US 72 ends on South Broad Street in downtown Chattanooga. Click to enlarge.
photo by Harmon Jolley
The Chattanoogans whom I know often talk of trips to Knoxville or to Nashville, but never mention driving to Memphis. Tennessee is a long state from east to west, and it’s difficult for the folks at each end to feel connected to one another.
Former local tourism official Bob Elmore recalled that there was talk in the 1960’s of a due east/west Interstate between Chattanooga and Memphis, but no funding was committed. The state highway department had enough of a challenge with I-24 through Missionary Ridge, he noted.
For those who do travel west, the popular route is I-24 to Nashville, a short trip on the I-440 bypass, then I-40 to the Bluff City.
There are two older highways: US 64, which passes through the southernmost counties between Chattanooga and Memphis, and US 72, which follows the Tennessee River valley through northern Alabama and Mississippi.
US 72 – THE BEE-LINE TO MEMPHIS
When I was growing up, there was a billboard on South Broad Street proclaiming U.S. Highway 72 as the “Bee-line to Memphis. The sign was black with white letters, and showed a bumblebee. I believe that the bumblebee billboard was still there in the late 1970’s.
I recently traveled US 72 to Memphis, many years having gone by since the last trip. The journey was much improved, thanks to road improvements within the last twenty years. I found the trip to be much more relaxing than driving the busy I-24/I-40 route west.
The following is my trip log, with some bits of history noted along the way.
SOUTH CHATTANOOGA AND TENNESSEE RIVER GORGE
US 72 begins or ends in the east, depending on the direction of your travel, at Broad and Seventeenth streets according to a sign. Some sources indicate Main Street as being the farthest milepost.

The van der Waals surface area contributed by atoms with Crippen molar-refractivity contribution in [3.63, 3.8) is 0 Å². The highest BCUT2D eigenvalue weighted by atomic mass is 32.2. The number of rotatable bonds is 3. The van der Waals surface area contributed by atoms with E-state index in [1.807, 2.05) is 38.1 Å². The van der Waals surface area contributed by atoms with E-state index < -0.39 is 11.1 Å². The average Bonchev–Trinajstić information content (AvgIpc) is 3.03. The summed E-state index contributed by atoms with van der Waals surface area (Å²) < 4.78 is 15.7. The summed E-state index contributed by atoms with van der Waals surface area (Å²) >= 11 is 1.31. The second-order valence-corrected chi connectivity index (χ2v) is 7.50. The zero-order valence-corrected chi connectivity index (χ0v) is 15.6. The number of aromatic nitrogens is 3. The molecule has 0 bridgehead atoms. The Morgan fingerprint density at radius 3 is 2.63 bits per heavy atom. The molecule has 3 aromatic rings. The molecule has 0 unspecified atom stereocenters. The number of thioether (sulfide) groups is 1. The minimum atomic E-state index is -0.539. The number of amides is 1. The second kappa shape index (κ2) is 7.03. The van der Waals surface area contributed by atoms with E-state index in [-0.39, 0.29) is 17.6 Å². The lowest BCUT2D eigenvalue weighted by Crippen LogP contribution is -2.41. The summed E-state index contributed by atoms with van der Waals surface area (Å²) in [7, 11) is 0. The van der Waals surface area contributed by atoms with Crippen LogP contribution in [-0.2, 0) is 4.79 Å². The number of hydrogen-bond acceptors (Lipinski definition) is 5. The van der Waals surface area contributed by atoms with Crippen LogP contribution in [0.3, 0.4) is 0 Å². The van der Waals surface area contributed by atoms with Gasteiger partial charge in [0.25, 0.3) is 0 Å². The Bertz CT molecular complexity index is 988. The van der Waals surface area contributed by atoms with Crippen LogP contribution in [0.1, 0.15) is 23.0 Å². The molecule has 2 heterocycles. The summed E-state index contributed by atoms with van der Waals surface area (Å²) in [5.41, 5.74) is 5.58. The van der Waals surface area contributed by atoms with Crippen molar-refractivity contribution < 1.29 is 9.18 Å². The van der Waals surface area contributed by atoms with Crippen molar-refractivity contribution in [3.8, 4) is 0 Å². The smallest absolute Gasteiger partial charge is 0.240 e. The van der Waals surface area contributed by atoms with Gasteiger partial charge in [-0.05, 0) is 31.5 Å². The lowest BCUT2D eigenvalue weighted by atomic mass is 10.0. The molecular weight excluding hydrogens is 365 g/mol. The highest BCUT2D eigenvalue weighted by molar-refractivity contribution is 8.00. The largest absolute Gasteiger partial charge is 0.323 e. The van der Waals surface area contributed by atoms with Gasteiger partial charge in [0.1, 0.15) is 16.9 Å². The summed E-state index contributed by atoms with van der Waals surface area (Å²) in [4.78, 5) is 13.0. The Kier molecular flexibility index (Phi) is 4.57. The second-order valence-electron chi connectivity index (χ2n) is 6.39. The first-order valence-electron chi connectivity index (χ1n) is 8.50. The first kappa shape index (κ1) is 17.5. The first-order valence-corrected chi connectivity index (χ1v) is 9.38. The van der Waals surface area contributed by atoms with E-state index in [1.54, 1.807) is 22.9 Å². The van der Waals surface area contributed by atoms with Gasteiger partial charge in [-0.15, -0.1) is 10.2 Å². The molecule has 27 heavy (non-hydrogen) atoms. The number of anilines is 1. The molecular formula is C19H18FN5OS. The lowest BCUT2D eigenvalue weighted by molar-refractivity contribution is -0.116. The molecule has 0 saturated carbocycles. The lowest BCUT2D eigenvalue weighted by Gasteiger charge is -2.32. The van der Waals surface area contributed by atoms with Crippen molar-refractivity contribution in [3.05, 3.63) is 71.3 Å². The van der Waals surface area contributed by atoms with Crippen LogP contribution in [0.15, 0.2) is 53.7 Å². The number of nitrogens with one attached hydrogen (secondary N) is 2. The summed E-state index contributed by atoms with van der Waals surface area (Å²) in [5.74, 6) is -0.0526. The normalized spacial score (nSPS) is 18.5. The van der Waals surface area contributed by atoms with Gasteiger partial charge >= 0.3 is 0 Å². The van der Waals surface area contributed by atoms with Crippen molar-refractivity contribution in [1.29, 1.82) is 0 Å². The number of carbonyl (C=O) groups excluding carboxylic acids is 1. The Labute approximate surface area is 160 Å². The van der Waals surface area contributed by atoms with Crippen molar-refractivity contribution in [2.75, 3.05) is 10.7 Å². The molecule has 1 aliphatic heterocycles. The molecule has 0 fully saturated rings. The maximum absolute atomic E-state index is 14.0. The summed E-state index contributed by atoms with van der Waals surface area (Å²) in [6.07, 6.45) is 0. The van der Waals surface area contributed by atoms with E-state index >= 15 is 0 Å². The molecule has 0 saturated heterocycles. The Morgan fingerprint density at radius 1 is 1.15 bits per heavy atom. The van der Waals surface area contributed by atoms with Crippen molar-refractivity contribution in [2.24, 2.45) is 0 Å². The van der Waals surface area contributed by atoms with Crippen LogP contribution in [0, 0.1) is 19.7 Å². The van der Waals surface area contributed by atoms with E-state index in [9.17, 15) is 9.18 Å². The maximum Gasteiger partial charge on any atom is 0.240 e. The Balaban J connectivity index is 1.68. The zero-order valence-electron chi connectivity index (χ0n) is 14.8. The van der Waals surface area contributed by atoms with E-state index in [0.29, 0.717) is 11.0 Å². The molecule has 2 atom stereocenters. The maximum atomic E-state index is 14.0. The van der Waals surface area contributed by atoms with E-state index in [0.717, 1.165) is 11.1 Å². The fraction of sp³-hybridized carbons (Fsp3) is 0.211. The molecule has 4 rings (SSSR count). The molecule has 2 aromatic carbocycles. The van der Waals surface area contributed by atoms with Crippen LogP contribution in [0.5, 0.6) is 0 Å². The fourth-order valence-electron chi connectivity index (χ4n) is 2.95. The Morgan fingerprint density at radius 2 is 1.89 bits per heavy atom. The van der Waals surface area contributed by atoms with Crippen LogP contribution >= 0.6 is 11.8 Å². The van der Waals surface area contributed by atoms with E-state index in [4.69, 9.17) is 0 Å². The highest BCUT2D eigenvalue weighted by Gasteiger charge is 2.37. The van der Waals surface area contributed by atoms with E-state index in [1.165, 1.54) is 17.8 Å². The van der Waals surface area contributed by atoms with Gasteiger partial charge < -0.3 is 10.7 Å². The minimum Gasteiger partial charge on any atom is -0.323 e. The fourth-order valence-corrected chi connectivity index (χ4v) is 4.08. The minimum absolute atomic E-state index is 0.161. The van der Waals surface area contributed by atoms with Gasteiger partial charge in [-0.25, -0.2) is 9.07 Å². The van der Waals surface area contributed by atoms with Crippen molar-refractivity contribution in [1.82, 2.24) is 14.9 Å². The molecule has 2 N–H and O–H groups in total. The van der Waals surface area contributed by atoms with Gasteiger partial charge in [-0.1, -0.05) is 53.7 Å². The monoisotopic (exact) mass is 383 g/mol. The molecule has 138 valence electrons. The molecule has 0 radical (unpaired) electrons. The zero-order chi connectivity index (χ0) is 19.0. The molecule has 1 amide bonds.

All along the route to Memphis, there are numerous Native American and Civil War sites of interest.
Heading towards Lookout Mountain, one is motoring along the Luther Massingill Parkway section of US 72. This was named to honor Luther for his many years of service to the community through his morning radio program on WDEF.
Between Chattanooga and Jasper, US 72 is called the Will Cummings Highway, in honor of the former Hamilton County judge and promoter of highway improvements.
US 72 threads its way through the Tennessee River Gorge, with its beautiful scenery in every season. There are remnants of the Hales Bar Dam, a pre-TVA endeavor which generated hydroelectric power supplied to a multi-story substation building still standing across from Finley Stadium.
The river gorge section was also once the address of tourist stops such as Pete’s Cider (“You have done missed Pete’s” chided the sign), The Jungle (roadside animal park), Hi-Way Falls, and the Mullins Cove Restaurant. All of those attractions date to the time before the construction of I-24.
US 72 crosses the Tennessee River on the Marion Memorial Bridge, a former toll bridge which was raised during the construction of Nickajack Lake in the mid-1960’s.
After descending into the Sequatchie Valley, US 72 passes by the site of a former Horne’s Restaurant, part of a chain that competed with Stuckey’s.